Victorian Musings

Since I gave up on Trollope for the Classics Circuit a strange thing has happened. I thought that I would veer away from Victorian novels and towards something else. But that hasn’t happened. The great Victorian authors are calling me loudly.

It’s strange because the eight books I read this year for Our Mutual Read weren’t typical Victorian classics.

I read two wonderful travelogues by Victorian novelists who toured Cornwall: Rambles Beyond Railways by Wilkie Collins and an Unsentimental Journey Through Cornwall by Mrs Craik.

My third Victorian travelogue was an account of Thomas Cook’s first tour to Switzerland that was rediscovered after being lost for many years: Miss Jemima’s Swiss Journal.

Back with fiction I met two gentlemen – Mr Tress and Mr Pugh – with extraordinary stories to tell in Curios by Richard Marsh.

I read two wonderful French works from the Victorian era: The Child by Jules Vallès and One Thousand and One Ghosts by Alexandre Dumas.

And I read two works by Louisa May Alcott for Margot’s All Things Alcott  Challenge. Thank you Margot, for inspiring me! I read Eight Cousins and A Long and Fatal Love Chase. I had intended to read Harriet Reisen’s  biography too, but the year is winding down and it’s not a book I want to rush. Next year, definitely.

Eight wonderful Victorian books and two challenges completed.

But I dropped Trollope and drifted away from Dickens, and now they are calling me back.

This year life got a little too busy and so I think I rushed a little too much at my reading. And now I realise that what I need is to immerse myself in a long slow-paced book, the kind of the books that Victorian Authors did so well.

I’m looking forward to reading some Dickens over Christmas, and in the new year I’m going to pick up The Old Curiosity Shop again. I have learned that one of the great things about reading Dickens is his stickability: I can put his books down for ages but I still remember everything when I pick them up again.

And I’m signing up for The Victorian Literature Challenge at Words Words Words.

I’m not reading from a fixed list, I’m going to read the books that call and the books that I discover along the way.

But a few authors and books are calling particularly loudly:

I’m going to try Trollope again: I just need to pick the right book at the right time, and not go wrong as I did this year.

Lifetime Reader has inspired me to reread Thomas Hardy.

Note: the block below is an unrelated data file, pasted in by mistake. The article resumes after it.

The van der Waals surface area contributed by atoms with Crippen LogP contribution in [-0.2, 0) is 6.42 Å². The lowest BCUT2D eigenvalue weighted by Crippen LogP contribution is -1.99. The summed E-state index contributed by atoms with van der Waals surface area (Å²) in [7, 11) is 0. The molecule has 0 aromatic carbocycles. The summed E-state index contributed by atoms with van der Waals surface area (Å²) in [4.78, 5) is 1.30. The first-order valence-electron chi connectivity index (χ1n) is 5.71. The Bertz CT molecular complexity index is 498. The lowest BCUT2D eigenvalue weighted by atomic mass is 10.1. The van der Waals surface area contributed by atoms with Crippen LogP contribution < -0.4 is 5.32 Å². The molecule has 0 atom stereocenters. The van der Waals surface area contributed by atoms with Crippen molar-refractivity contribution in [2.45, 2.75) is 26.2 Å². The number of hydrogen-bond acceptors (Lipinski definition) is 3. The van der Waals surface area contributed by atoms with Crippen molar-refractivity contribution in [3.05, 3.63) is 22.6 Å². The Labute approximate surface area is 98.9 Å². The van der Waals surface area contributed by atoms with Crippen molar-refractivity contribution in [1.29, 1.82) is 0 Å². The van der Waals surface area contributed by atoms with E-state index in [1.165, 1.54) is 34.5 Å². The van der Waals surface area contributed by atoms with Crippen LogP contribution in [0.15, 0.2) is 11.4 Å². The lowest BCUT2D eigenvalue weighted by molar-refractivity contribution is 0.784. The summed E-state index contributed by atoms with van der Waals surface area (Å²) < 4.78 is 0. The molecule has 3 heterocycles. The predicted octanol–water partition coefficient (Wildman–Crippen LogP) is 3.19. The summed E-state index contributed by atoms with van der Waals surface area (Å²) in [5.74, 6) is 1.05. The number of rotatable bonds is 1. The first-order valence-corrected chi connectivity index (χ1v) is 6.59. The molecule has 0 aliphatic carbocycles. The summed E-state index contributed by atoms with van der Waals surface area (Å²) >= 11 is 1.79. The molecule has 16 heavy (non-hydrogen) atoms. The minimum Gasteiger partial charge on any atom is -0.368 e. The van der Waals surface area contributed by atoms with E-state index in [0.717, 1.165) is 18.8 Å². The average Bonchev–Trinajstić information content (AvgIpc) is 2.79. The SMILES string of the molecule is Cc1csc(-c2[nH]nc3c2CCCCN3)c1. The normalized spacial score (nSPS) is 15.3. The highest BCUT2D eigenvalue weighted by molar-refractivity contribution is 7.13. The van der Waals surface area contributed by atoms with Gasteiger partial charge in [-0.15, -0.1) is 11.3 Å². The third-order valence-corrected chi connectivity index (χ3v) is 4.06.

And this might just be my year to read Vanity Fair. My mother had been telling me to read it for years, and she’s generally right about these things.

Mrs Gaskell is one of her favourites, and that’s part of the reason why I’m signing up for the Gaskell Reading Challenge at Gaskell Blog too. I’ve only read Cranford, so I have a good number still to choose my two books from.

My mother is quite frail now and she doesn’t have the concentration or the short-term memory to do much reading, yet she remembers details of books like Cranford and Vanity Fair that she read st school more than fifty years ago.

She will be pleased to see me reading the books that she loves, and she remembers enough details for us to be able to talk about them.

It’s a tribute to the skills of many Victorian novelists, and to the power of a wonderful teacher whose words my mother can still quote too.

Miss Jemima’s Swiss Journal

“On the 26th June 1863, sixty-four excited ladies and gentlemen left London Bridge Station on the very first tour of Switzerland arranged by Thomas Cook, the excursionist. This was the beginning of a tourist movement which now involves millions taking their holidays abroad.”

Among the sixty-four were the seven members of the Junior Alpine Club: Miss Eliza, Miss Mary, Miss Jemima, Miss Sarah, Mr William, Mr Tom and Mr James.

Miss Jemima was charged with preparing a record of the trip for the clubs archives, and maybe even for publication.

What the club thought of Miss Jemima’s writings, what came after the trip to Switzerland is unknown. 

But, of course, that isn’t the end of the story …

In 1943 an old tin box was found in the rubble of a blitzed warehouse in the East End of London. And in that box were Miss Jemima’s notebooks, drawings and souvenirs.

Miss Jemima has never been identified, but her work was finally published almost a century after she visited Switzerland.

It makes a lovely book, recording everything that the group saw and did over the course of the tree weeks that they spent in Switzerland.

Well, nearly everything. There are only fleeting references to accommodation, meals, and fellow-travellers. Miss Jemima is clearly focused on the country and on the journey.

But it is still clear that seven members of the Junior Alpine Club fell in love with Switzerland. A sense of enjoyment and fun permeates the pages.

And such an appetite for adventure. Mule-back journeys? Dawn departures? Mountaineering in crinolines? All are undertaken with gusto!

Towns, villages, mountains, glaciers, valleys, lakes … All wonderful!

The prose is simple, clear and informative, and though there is much detail it flows quite beautifully.

And the text is accompanied by some lovely drawings and photographs.

Reading Miss Jemima’s Journal was like hearing about the trip of a lifetime from an articulate friend.